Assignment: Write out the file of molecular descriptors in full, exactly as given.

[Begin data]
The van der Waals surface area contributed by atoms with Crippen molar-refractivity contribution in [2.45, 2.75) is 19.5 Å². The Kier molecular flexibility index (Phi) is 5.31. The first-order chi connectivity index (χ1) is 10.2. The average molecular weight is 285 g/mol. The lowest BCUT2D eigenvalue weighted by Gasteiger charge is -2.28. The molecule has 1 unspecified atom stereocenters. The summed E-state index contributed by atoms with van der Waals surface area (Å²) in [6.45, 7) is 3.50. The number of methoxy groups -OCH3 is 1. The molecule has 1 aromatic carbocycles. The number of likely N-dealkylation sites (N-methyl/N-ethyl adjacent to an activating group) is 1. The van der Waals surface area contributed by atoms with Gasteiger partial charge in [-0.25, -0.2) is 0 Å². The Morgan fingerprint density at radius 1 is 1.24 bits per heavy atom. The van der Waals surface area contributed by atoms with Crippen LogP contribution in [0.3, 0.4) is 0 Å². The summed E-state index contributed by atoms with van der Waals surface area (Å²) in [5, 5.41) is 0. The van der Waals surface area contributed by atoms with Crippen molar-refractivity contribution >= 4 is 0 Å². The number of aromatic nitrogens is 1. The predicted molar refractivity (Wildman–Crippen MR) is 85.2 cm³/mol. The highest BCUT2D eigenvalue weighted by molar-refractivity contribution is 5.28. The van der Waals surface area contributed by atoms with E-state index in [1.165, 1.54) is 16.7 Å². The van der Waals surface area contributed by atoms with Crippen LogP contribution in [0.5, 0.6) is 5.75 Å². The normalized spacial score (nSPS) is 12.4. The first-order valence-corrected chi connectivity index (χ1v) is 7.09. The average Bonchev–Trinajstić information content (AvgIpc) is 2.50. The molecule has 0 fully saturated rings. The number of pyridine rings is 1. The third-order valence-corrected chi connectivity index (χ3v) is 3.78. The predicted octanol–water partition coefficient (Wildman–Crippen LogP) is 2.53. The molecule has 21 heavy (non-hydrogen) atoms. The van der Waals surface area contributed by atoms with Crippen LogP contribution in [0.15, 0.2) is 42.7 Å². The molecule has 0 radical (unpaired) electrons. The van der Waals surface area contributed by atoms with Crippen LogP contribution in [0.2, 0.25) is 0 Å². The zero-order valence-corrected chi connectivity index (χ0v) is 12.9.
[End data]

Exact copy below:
The van der Waals surface area contributed by atoms with Crippen molar-refractivity contribution in [2.45, 2.75) is 19.5 Å². The Kier molecular flexibility index (Phi) is 5.31. The first-order chi connectivity index (χ1) is 10.2. The average molecular weight is 285 g/mol. The lowest BCUT2D eigenvalue weighted by Gasteiger charge is -2.28. The molecule has 1 unspecified atom stereocenters. The summed E-state index contributed by atoms with van der Waals surface area (Å²) in [6.45, 7) is 3.50. The number of methoxy groups -OCH3 is 1. The molecule has 1 aromatic carbocycles. The number of likely N-dealkylation sites (N-methyl/N-ethyl adjacent to an activating group) is 1. The van der Waals surface area contributed by atoms with Gasteiger partial charge in [-0.25, -0.2) is 0 Å². The Morgan fingerprint density at radius 1 is 1.24 bits per heavy atom. The van der Waals surface area contributed by atoms with Crippen LogP contribution in [0.3, 0.4) is 0 Å². The summed E-state index contributed by atoms with van der Waals surface area (Å²) in [5, 5.41) is 0. The van der Waals surface area contributed by atoms with Crippen molar-refractivity contribution >= 4 is 0 Å². The number of aromatic nitrogens is 1. The predicted molar refractivity (Wildman–Crippen MR) is 85.2 cm³/mol. The highest BCUT2D eigenvalue weighted by molar-refractivity contribution is 5.28. The van der Waals surface area contributed by atoms with E-state index in [1.165, 1.54) is 16.7 Å². The van der Waals surface area contributed by atoms with Crippen LogP contribution in [0.5, 0.6) is 5.75 Å². The normalized spacial score (nSPS) is 12.4. The first-order valence-corrected chi connectivity index (χ1v) is 7.09. The average Bonchev–Trinajstić information content (AvgIpc) is 2.50. The molecule has 0 fully saturated rings. The number of pyridine rings is 1. The third-order valence-corrected chi connectivity index (χ3v) is 3.78. The predicted octanol–water partition coefficient (Wildman–Crippen LogP) is 2.53. The molecule has 21 heavy (non-hydrogen) atoms. The van der Waals surface area contributed by atoms with Crippen LogP contribution in [0.15, 0.2) is 42.7 Å². The molecule has 0 radical (unpaired) electrons. The van der Waals surface area contributed by atoms with Crippen LogP contribution in [0.2, 0.25) is 0 Å². The zero-order valence-corrected chi connectivity index (χ0v) is 12.9.